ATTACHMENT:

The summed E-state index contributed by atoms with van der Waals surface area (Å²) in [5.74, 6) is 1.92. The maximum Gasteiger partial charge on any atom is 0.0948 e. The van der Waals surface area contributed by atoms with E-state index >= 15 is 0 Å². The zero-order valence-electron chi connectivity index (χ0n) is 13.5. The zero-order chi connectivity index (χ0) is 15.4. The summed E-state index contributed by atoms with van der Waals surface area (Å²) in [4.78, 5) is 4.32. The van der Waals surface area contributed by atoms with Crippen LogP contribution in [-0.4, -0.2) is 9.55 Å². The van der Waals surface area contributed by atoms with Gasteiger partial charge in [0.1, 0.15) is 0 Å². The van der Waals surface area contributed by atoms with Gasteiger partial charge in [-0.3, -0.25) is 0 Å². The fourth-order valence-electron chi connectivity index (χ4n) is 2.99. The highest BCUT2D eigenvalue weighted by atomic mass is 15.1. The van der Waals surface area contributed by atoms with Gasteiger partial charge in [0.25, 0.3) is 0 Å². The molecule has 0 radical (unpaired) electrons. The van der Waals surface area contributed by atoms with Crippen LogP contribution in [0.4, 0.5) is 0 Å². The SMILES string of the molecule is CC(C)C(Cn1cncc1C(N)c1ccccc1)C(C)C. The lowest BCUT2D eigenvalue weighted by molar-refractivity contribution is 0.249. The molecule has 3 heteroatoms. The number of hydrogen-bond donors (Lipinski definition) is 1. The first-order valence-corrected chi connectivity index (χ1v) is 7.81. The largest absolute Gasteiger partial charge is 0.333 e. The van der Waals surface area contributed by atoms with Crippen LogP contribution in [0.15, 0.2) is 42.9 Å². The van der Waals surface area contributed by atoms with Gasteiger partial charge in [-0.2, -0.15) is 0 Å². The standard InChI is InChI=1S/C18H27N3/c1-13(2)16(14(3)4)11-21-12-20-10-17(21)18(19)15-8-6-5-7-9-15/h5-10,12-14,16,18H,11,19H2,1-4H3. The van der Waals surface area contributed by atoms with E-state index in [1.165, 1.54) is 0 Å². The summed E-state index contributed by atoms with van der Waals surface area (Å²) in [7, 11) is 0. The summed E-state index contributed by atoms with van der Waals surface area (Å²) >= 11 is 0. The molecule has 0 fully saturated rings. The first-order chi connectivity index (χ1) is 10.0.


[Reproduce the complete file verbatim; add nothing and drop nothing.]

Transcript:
The summed E-state index contributed by atoms with van der Waals surface area (Å²) in [5.74, 6) is 1.92. The maximum Gasteiger partial charge on any atom is 0.0948 e. The van der Waals surface area contributed by atoms with E-state index >= 15 is 0 Å². The zero-order valence-electron chi connectivity index (χ0n) is 13.5. The zero-order chi connectivity index (χ0) is 15.4. The summed E-state index contributed by atoms with van der Waals surface area (Å²) in [4.78, 5) is 4.32. The van der Waals surface area contributed by atoms with Crippen LogP contribution in [-0.4, -0.2) is 9.55 Å². The van der Waals surface area contributed by atoms with Gasteiger partial charge in [0.1, 0.15) is 0 Å². The van der Waals surface area contributed by atoms with Gasteiger partial charge in [-0.3, -0.25) is 0 Å². The fourth-order valence-electron chi connectivity index (χ4n) is 2.99. The highest BCUT2D eigenvalue weighted by atomic mass is 15.1. The van der Waals surface area contributed by atoms with Gasteiger partial charge in [0.25, 0.3) is 0 Å². The molecule has 0 radical (unpaired) electrons. The van der Waals surface area contributed by atoms with Crippen LogP contribution in [0.4, 0.5) is 0 Å². The SMILES string of the molecule is CC(C)C(Cn1cncc1C(N)c1ccccc1)C(C)C. The lowest BCUT2D eigenvalue weighted by molar-refractivity contribution is 0.249. The molecule has 3 heteroatoms. The number of hydrogen-bond donors (Lipinski definition) is 1. The first-order valence-corrected chi connectivity index (χ1v) is 7.81. The largest absolute Gasteiger partial charge is 0.333 e. The van der Waals surface area contributed by atoms with Crippen LogP contribution in [0.15, 0.2) is 42.9 Å². The van der Waals surface area contributed by atoms with Gasteiger partial charge in [-0.2, -0.15) is 0 Å². The standard InChI is InChI=1S/C18H27N3/c1-13(2)16(14(3)4)11-21-12-20-10-17(21)18(19)15-8-6-5-7-9-15/h5-10,12-14,16,18H,11,19H2,1-4H3. The van der Waals surface area contributed by atoms with E-state index in [1.165, 1.54) is 0 Å². The summed E-state index contributed by atoms with van der Waals surface area (Å²) in [7, 11) is 0. The summed E-state index contributed by atoms with van der Waals surface area (Å²) >= 11 is 0. The molecule has 0 fully saturated rings. The first-order chi connectivity index (χ1) is 10.0.